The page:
The EU-LIFE alliance currently comprises 14 renowned life science research centers in Europe, all working together to promote and advance excellence in European research. The MDC is the only German member of this alliance.
Representing shared interests in European policymaking
The EU-LIFE’s partner institutions are located throughout Europe and represent more than 7,200 scientists. The alliance was formed in May 2013 and has since established itself as the unified voice of research in European policymaking.
It is currently part of the two stakeholder platforms – the Open Science Policy Platform and the European Research Area Stakeholders Platform – that frequently advise and make recommendations to EU Commissioner Carlos Moedas and the European Commission’s Directorate-General for Research and Innovation: theand the stakeholder platform .
Cooperation in working groups
The alliance’s European research policy recommendations are based on the knowledge that comes out of the EU-LIFE working groups, which involve the cooperation of all partner institutions.
There are currently six of thesethat meet regularly and advise on matters of translational research, science communication, recruitment and training, technology transfer, and grants and funding strategies. In the EU-Life Strategy Working Group, directors from all partner institutions jointly develop .
Once a year, the EU-LIFE research community comes together to discuss a current scientific topic.
Cooperation between EU-LIFE partners is also fostered by the, which funds the transfer of scientific personnel from one partner institution to another for a period of up to six months. This program facilitates the exchange of knowledge and technology and stimulates cooperation in joint projects.
For more openness in science: the ORION project
The European project(Open Responsible Research and Innovation to further Outstanding KNowledge) is an initiative of EU-LIFE’s Communication Working Group that strives to create a more open research environment.
Scientific findings and processes should be freely accessible to society as a whole. Open science is a core part of the European Commission’s strategy to promote research and innovation.
ORION sets out to implement the principles of open science and, in doing so, help to bring about the necessary institutional, cultural, and behavioral changes in research funding and performing organizations, targeting researchers, management staff, and high-level leadership.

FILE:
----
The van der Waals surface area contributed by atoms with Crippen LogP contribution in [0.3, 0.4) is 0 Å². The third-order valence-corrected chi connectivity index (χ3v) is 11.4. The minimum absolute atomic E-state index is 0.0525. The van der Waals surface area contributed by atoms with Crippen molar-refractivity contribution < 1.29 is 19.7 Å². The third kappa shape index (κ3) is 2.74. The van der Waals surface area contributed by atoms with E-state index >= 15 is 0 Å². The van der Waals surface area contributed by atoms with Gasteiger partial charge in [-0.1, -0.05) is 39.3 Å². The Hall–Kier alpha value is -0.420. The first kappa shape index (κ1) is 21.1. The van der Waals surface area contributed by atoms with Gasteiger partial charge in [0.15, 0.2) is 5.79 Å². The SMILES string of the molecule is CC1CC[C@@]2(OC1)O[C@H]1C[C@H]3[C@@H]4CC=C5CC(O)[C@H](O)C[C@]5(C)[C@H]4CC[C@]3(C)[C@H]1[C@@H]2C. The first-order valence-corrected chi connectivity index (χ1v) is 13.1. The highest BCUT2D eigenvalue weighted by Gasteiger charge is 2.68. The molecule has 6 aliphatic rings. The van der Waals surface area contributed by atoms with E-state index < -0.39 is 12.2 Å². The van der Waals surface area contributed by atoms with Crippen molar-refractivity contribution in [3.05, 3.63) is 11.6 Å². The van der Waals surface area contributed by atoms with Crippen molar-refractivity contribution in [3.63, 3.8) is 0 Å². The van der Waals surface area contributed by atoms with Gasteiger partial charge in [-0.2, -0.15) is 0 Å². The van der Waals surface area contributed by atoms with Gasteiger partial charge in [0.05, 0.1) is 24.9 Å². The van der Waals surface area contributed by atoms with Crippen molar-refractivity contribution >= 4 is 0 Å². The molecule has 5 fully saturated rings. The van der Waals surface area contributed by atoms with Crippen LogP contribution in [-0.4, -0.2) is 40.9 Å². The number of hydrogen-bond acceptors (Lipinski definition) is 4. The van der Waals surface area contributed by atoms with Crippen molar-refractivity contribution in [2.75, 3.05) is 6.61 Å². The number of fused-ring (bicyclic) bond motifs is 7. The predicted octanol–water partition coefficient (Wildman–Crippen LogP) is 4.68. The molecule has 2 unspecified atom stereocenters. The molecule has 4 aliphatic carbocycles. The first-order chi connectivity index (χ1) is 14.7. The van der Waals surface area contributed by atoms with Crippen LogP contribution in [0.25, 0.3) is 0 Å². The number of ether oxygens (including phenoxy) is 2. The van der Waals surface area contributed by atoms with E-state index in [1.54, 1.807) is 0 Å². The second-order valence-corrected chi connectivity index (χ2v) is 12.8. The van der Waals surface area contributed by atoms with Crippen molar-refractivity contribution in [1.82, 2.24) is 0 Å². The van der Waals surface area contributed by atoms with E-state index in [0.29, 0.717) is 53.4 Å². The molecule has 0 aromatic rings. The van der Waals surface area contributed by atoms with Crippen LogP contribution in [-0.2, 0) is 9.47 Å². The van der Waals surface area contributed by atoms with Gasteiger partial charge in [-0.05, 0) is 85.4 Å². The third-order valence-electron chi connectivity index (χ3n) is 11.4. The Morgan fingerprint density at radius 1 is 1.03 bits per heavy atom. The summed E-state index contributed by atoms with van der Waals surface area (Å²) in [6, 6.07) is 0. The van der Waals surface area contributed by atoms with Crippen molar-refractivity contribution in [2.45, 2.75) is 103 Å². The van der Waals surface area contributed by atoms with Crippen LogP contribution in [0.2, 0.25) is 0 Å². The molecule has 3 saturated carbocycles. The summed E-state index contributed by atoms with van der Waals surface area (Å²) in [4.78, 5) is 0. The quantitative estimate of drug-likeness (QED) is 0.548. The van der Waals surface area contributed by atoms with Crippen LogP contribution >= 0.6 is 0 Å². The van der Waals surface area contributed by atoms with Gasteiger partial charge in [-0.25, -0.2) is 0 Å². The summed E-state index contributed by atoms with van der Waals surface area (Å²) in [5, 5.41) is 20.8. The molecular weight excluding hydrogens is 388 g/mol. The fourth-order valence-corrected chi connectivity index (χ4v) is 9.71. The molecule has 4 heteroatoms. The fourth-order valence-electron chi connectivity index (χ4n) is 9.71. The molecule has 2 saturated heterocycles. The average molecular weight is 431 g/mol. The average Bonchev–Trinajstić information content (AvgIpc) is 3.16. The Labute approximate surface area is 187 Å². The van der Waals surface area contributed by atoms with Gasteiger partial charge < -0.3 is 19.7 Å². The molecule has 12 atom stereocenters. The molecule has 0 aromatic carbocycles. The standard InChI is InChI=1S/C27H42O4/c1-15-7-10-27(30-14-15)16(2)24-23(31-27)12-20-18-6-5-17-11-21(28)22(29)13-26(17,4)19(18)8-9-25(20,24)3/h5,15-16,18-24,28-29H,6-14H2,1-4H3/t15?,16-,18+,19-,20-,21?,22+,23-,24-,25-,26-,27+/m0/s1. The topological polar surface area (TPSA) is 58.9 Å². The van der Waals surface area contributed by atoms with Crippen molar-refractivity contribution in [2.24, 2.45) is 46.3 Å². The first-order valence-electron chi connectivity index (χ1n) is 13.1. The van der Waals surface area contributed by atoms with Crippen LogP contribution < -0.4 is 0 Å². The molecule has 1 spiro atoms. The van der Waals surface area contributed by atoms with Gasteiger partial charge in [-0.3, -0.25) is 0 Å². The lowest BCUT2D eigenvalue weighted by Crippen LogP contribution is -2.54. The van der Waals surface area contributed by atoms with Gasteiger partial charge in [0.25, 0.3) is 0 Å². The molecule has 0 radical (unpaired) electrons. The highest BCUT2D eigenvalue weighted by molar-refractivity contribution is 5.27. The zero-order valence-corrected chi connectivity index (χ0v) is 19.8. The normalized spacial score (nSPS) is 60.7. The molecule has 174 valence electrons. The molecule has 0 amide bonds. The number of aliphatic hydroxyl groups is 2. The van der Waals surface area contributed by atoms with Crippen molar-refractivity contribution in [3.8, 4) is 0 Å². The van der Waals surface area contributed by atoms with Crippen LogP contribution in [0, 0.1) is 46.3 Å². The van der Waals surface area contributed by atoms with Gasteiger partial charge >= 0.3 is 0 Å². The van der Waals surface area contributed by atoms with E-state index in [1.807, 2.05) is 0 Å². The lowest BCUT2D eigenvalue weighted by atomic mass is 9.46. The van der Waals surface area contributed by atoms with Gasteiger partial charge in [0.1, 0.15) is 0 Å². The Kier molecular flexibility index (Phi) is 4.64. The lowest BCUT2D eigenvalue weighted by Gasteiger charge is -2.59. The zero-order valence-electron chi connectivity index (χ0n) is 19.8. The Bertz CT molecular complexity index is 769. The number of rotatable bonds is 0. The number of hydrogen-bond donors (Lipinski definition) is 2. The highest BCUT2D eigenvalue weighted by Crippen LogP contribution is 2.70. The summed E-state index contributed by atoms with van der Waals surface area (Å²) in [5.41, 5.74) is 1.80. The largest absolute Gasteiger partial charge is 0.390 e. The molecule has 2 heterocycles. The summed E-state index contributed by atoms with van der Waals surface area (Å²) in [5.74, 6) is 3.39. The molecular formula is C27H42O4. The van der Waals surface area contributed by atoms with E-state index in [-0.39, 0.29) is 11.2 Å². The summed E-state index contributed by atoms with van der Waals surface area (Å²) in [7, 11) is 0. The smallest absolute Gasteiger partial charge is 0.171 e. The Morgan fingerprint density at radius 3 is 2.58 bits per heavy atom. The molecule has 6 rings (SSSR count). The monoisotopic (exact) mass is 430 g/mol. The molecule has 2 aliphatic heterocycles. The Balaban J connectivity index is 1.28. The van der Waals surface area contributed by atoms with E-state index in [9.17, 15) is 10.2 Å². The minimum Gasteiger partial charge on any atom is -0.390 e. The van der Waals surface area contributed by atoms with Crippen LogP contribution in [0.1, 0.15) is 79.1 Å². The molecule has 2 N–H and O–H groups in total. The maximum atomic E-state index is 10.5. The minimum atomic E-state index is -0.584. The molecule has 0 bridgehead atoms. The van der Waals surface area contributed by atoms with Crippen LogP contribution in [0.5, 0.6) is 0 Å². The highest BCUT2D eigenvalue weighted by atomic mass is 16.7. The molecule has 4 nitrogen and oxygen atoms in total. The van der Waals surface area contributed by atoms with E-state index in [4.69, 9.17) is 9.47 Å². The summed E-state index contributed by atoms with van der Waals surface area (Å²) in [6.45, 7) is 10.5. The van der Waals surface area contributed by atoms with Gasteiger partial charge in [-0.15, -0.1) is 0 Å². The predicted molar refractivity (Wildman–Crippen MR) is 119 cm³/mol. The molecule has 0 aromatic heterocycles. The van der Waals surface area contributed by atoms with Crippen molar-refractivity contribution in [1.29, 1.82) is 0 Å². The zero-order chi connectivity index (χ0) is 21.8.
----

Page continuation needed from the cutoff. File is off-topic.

The MDC is one of ORION’s nine project partners and the institution responsible for developing training sessions for scientific personnel. These sessions aim to help researchers convert to using Open Science principles.
A central element of ORION are “co-creation experiments” that engage multiple stakeholders from research funding bodies, science, industry, and the general public with a view to identifying barriers, drivers, interests, and values. These experiments should give rise to new citizen science projects, research strategies, funding structures, and teaching materials.
ORION is a collaborative European project with a duration of four years (May 2017 to April 2021). It has a total budget of €3.2 million, . The project is dedicated to building effective cooperation between science and society under the Science with and for Society work program.
For gender equality in science: the LIBRA project
(Leading Innovative measures to reach gender Balance in Research Activities) is a project working to achieve gender equality in science. It brings together ten European life science research centers, all of which are members of EU-LIFE.
The project examines existing policies and procedures within these institutions so as to identify gender biases and obstacles.
This process of mutual learning will result in a set of sustainable guidelines that break down structural barriers and give men and women equal opportunities in their research careers. To achieve this, the project focuses on personnel recruitment, career development, the work-life balance, and the gender dimension of research.
The LIBRA project has a duration of three and a half years and is funded by the EU’s Horizon 2020 research and innovation program as part of the Science with and for Society work program.